Potholder Rugs came about when I began buying ‘wool knits’ in bulk. While a college student at Massachusetts College of Art, in Boston, I began using wool sweaters from the thrift shop to make Ragamuffins that I developed as schoolwork and sold at The Cambridge Artist Cooperative. (Ragamuffins are stuffed toys and the first product that I made and sold.) The raw material was completely awesome to me. I loved the colors, textures, sourcing, and price; and felt as though a magical mine of possibility had been discovered. Soon, mittens, then blankets and reconstructed sweaters were being compiled by a bevvy of amazing hand sewers under my employ. My penchant for material was married to the calling I still feel, to creatively inspire an alternative to excessive consumption. My work was in high demand and finding enough material was becoming difficult. Paul Petrescu, and old and dear friend of my father, had recently defected from Romania, and, was living with my parents, in Stockbridge MA. He was an Eastern European Folk Art Scholar and was intrigued by my work. When he learned of my material conundrum, Paul told me, with his perfect, albeit accented, English, of a wholesale used clothing place called The Garment District in Cambridge, MA. I never learned how he, having been in the country for only a matter of months at the time, knew this key to launching my creative and environmental process to the next realm. ~ He was one of the angels along the way.
So off I went with a beat up old van to check The Garment District out – I came home with the van stuffed full of garbage bags brimming with the most amazing wool sweaters and a head whirring with ideas and inspiration. Within a few weeks my treasure trove of material had turned into a pile of sweaters, mittens, and Ragamuffins, which, were turning into a pocket full of money. Back I went to my new-found fellow recyclers at The Garment District, this time returning with a 1000 lb. bale of sweaters. Bruce Cohen, proprietor of the place let me and my sidekick, Charlie sort through 8 or 10 1000lb bales of ‘wool knits’ to gather the most suitable material for my production needs. AMAZING~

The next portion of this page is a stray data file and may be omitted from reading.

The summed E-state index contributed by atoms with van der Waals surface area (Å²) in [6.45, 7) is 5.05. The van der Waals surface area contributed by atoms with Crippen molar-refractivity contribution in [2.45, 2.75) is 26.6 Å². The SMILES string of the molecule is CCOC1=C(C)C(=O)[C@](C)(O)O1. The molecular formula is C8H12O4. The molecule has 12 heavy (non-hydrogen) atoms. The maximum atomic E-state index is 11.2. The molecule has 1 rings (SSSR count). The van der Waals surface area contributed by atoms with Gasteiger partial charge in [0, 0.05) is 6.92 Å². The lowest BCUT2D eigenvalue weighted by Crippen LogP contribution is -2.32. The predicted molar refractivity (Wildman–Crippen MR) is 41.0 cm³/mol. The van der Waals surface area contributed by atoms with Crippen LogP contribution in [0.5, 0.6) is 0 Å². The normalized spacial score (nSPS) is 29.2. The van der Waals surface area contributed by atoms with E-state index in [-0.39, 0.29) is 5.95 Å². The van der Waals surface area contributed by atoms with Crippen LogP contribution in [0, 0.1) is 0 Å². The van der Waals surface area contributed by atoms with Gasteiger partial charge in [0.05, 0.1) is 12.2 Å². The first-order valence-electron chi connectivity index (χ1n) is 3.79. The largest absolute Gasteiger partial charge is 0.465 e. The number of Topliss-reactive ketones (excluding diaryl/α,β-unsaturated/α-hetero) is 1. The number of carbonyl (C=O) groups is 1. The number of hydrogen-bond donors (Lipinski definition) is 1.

As I was rummaging through the mountains of material in the100 year old family business housed in an awesomely dingy warehouse, I thought a lot about all the material there. What was the process? Where did it all come from? Who else used this sort of raw material, and, for what purpose? An education far beyond the formal BFA I had recently fixed under my belt, ensued.
A full bale of unsorted wool knits was purchased as an experiment to see what could be designed with all the materials we had previously sorted out. Low and behold, Potholder Rugs came to be. They can be made from sweaters with holes and stains, ones that were not really wool at all, kind of the bottom of the barrel materials work just fine.
Potholder Rugs use a lot of material with very little waste. The average 2.5x3.5ft rug made on our standard sized Potholder Rug loom, weighs 7lbs. Figure there is a 30% waste factor so you will need about 10 lbs of raw material garments to make your first rug. (Keep in mind that different kinds of fiber weigh substantially differing amounts – a XXL Fleece weighs a lot less than an XXL Cotton Sweatshirt)
Oh and did you know I teach workshops on how to make your own stuff? You can learn all about the 2014 Workshop Schedule by following the links listed below:
See additional listings at http://www.etsy.com/shop/ where you can purchase a whole host of useful hand and machine sewing tools and materials used in the processes I have developed to turn old clothing into wonderful new things! You can even buy the teaching book I wrote to learn the ropes!
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And pinch me in person on the first Saturday of most months in my studio in the heart of Pittsfield MA. from 10-5pm. The address is 40 Melville Street in the lower level of the MOST AMAZING former RC church turned Makerspace that my hubby and I own called Shire City Sanctuary. Call ahead 413-236-9600.
Jul 25, 2017 by Lorraine Johme
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Returns & exchanges
refunds, returns, and exchanges are graciously handled free of charge if there is a flaw in quality. If you are just not crazy about some aspect of your purchase there is a 20% restocking fee to cover my expenses and return shipping is the customer's expense.